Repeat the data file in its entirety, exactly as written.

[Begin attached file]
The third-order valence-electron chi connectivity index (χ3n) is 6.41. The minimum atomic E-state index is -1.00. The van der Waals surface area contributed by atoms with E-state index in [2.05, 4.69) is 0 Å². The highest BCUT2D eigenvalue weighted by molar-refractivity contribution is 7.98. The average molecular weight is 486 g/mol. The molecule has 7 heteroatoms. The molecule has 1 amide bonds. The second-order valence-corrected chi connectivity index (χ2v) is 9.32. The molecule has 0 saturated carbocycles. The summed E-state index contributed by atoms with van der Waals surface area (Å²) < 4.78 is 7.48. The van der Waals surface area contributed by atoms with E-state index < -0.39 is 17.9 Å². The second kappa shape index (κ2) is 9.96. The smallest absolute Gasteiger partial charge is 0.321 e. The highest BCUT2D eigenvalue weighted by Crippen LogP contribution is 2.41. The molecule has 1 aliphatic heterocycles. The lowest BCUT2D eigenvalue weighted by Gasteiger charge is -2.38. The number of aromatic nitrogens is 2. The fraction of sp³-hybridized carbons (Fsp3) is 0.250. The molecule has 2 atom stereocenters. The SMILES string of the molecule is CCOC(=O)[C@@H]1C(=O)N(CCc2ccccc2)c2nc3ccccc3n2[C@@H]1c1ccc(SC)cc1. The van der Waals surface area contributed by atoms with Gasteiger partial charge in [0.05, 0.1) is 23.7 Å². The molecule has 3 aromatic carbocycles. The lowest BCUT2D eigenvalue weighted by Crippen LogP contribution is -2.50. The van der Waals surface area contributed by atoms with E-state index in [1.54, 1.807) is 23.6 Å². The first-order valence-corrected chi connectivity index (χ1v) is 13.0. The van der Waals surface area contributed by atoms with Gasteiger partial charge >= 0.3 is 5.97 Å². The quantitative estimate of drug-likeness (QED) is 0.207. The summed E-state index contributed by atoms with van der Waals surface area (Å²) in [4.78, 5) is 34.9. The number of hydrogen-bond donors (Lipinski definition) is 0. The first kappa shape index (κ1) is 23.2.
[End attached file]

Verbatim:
The third-order valence-electron chi connectivity index (χ3n) is 6.41. The minimum atomic E-state index is -1.00. The van der Waals surface area contributed by atoms with E-state index in [2.05, 4.69) is 0 Å². The highest BCUT2D eigenvalue weighted by molar-refractivity contribution is 7.98. The average molecular weight is 486 g/mol. The molecule has 7 heteroatoms. The molecule has 1 amide bonds. The second-order valence-corrected chi connectivity index (χ2v) is 9.32. The molecule has 0 saturated carbocycles. The summed E-state index contributed by atoms with van der Waals surface area (Å²) < 4.78 is 7.48. The van der Waals surface area contributed by atoms with E-state index < -0.39 is 17.9 Å². The second kappa shape index (κ2) is 9.96. The smallest absolute Gasteiger partial charge is 0.321 e. The highest BCUT2D eigenvalue weighted by Crippen LogP contribution is 2.41. The molecule has 1 aliphatic heterocycles. The lowest BCUT2D eigenvalue weighted by Gasteiger charge is -2.38. The number of aromatic nitrogens is 2. The fraction of sp³-hybridized carbons (Fsp3) is 0.250. The molecule has 2 atom stereocenters. The SMILES string of the molecule is CCOC(=O)[C@@H]1C(=O)N(CCc2ccccc2)c2nc3ccccc3n2[C@@H]1c1ccc(SC)cc1. The van der Waals surface area contributed by atoms with Gasteiger partial charge in [0.05, 0.1) is 23.7 Å². The molecule has 3 aromatic carbocycles. The lowest BCUT2D eigenvalue weighted by Crippen LogP contribution is -2.50. The van der Waals surface area contributed by atoms with E-state index in [1.54, 1.807) is 23.6 Å². The first-order valence-corrected chi connectivity index (χ1v) is 13.0. The van der Waals surface area contributed by atoms with Gasteiger partial charge >= 0.3 is 5.97 Å². The quantitative estimate of drug-likeness (QED) is 0.207. The summed E-state index contributed by atoms with van der Waals surface area (Å²) in [4.78, 5) is 34.9. The number of hydrogen-bond donors (Lipinski definition) is 0. The first kappa shape index (κ1) is 23.2.